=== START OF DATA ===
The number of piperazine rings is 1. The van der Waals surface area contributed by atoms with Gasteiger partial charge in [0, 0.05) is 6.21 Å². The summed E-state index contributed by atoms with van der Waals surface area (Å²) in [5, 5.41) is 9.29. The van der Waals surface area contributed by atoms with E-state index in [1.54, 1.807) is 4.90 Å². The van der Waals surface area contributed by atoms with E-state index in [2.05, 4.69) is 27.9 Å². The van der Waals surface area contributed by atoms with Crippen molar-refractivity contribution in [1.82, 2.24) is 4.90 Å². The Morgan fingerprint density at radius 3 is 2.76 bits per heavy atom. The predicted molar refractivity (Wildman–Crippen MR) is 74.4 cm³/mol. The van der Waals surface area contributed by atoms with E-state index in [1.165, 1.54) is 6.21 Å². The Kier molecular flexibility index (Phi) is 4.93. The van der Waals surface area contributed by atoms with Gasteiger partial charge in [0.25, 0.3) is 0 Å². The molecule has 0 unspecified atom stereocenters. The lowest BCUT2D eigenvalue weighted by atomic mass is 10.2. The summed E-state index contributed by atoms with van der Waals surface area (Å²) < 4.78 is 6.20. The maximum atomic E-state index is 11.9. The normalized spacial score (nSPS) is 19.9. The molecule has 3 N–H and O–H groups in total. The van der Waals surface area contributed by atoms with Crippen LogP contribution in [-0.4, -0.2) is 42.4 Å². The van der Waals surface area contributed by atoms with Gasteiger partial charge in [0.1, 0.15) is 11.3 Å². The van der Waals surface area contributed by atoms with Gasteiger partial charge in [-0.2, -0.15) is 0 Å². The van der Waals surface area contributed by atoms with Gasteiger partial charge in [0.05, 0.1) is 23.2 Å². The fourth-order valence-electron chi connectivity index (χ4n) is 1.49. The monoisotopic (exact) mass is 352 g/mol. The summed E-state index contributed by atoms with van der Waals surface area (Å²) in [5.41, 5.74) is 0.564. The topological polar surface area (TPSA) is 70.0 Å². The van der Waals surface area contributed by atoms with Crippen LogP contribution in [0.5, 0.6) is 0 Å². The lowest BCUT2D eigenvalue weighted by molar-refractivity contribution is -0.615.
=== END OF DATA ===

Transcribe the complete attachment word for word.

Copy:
The number of piperazine rings is 1. The van der Waals surface area contributed by atoms with Gasteiger partial charge in [0, 0.05) is 6.21 Å². The summed E-state index contributed by atoms with van der Waals surface area (Å²) in [5, 5.41) is 9.29. The van der Waals surface area contributed by atoms with E-state index in [1.54, 1.807) is 4.90 Å². The van der Waals surface area contributed by atoms with E-state index in [2.05, 4.69) is 27.9 Å². The van der Waals surface area contributed by atoms with Crippen molar-refractivity contribution in [1.82, 2.24) is 4.90 Å². The Morgan fingerprint density at radius 3 is 2.76 bits per heavy atom. The predicted molar refractivity (Wildman–Crippen MR) is 74.4 cm³/mol. The van der Waals surface area contributed by atoms with E-state index in [1.165, 1.54) is 6.21 Å². The Kier molecular flexibility index (Phi) is 4.93. The van der Waals surface area contributed by atoms with Gasteiger partial charge in [0.25, 0.3) is 0 Å². The molecule has 0 unspecified atom stereocenters. The lowest BCUT2D eigenvalue weighted by atomic mass is 10.2. The summed E-state index contributed by atoms with van der Waals surface area (Å²) < 4.78 is 6.20. The maximum atomic E-state index is 11.9. The normalized spacial score (nSPS) is 19.9. The molecule has 3 N–H and O–H groups in total. The van der Waals surface area contributed by atoms with Crippen LogP contribution in [-0.4, -0.2) is 42.4 Å². The van der Waals surface area contributed by atoms with Gasteiger partial charge in [0.1, 0.15) is 11.3 Å². The van der Waals surface area contributed by atoms with Gasteiger partial charge in [-0.2, -0.15) is 0 Å². The van der Waals surface area contributed by atoms with Gasteiger partial charge in [0.05, 0.1) is 23.2 Å². The fourth-order valence-electron chi connectivity index (χ4n) is 1.49. The monoisotopic (exact) mass is 352 g/mol. The summed E-state index contributed by atoms with van der Waals surface area (Å²) in [5.41, 5.74) is 0.564. The topological polar surface area (TPSA) is 70.0 Å². The van der Waals surface area contributed by atoms with Crippen LogP contribution in [0.5, 0.6) is 0 Å². The lowest BCUT2D eigenvalue weighted by molar-refractivity contribution is -0.615.